The scientific value of the movie is in its fabric. The astronauts work methodically similar to the way I see NASA conduct its missions on the NASA channel. They use computers and communications with earth to guide their troubleshooting and repairs. It also replaces the emphasis on militaristic chains of command of Star Trek or Forbidden Planet with a more modern, scientific, technical way of operating. There are scientific flaws in specific details, but science itself is littered with failed attempts that were crucial to future scientists. Where would we be without the reintroduction of the ancient Greeks into western civilization? (So, yes, Aristotle is wrong about almost everything while also being very important arguably. See James Burke's documentary series, Connections, for this sort of argument.)
Timothy Ferris uses 2001 as an example of the thesis that aliens may already know about us and we might find evidence of them as we continue to explore space (p. 375, Coming of Age in the Milky Way). The movie is also an example of an alien pathway system (with Trumbull's light effects near the end of the movie) and perhaps a cosmic intelligence network. The mutual desire of the humans and the aliens to search out intelligent life may be nature's way of evolving an intelligence on a massive scale (much in the same way Carl Sagan imagines in his Cosmos series and in Contact).
The film has high artistic appeal and is one of the most influential SF movies. Even though the climax has humans combating our flaws and a homicidal computer, it leaves us with visions of an advanced space civilization, a new space species, and a chance for science and technology to be important to our future. Believe it or not this is rare in SF!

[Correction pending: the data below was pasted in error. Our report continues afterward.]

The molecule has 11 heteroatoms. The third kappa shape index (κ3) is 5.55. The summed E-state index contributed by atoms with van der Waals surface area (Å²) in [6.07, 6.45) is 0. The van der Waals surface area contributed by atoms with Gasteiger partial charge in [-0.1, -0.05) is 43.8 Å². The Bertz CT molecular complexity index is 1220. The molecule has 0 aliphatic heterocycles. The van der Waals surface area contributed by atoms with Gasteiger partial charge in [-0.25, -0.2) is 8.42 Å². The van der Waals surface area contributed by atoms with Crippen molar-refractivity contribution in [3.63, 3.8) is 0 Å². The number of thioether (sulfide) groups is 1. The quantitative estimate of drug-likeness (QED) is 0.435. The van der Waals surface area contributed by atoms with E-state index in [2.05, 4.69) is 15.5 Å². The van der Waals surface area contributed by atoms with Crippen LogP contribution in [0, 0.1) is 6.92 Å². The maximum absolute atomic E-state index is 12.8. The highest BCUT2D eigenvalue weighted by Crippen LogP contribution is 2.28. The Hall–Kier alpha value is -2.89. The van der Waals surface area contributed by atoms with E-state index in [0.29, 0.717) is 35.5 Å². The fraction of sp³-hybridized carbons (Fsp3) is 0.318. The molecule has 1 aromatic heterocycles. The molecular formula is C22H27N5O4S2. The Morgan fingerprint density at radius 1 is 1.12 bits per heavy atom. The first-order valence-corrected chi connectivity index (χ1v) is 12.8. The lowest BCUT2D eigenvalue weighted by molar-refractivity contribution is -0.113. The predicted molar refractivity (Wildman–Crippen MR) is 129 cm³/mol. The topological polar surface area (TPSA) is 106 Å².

Starring: Keir Dullea, Gary Lockwood, William Sylvester. Screenplay by Arthur C. Clarke, Stanley Kubrick. Based on short stories by Arthur C. Clarke. Directed by Stanley Kubrick.
Other 1960s SF and Related Movies
Quick mentions (future possible entries): X - The Man with the X-Ray Eyes (Dir. Roger Corman, 1963), First Men in the Moon (Dir. Nathan H. Juran, 1964), Planet of the Apes (Dir. Franklin J. Schaffner, 1968), Marooned (Dir. John Sturges, 1969)
La Jettée (1962). A short mind bender about strange experiences during time travel experiments. The story is told through a succession of still images (except one moving shot). Marker's La Jettée is excellent when you get in the right state of mind; you have to pretend you found it as an alien artifact and are about to witness some mysterious records. Starring: Jean Négroni, Hélène Chatelain, Davos Hanich, Jacques Ledoux, Étienne Becker. Written and directed by Chris Marker. Sources: IMDB | RT | MRQE | Wikipedia | Script | Paul Smith
Fail-Safe, Dir. Sidney Lumet, 1964. Numerous technical errors (and difficult to overcome safety precautions) initiate a nuclear strike on Moscow by six Vindicator supersonic bombers. The US decides to help Russia to destroy the bombers and makes other quite unusual decisions to avoid total nuclear war. Sources: IMDB | MRQE | Wikipedia | Google Directory
Fahrenheit 451 (1966). Presents a future in which firemen become responsible for book burnings to prevent people from thinking independently; consequently, most people become insipid while a few begin resistance movements. Starring: Oskar Werner, Julie Christie, Cyril Cusack. Based on the novel by Ray Bradbury. Directed by François Truffaut. Sources: IMDb | RT | MRQE | Wikipedia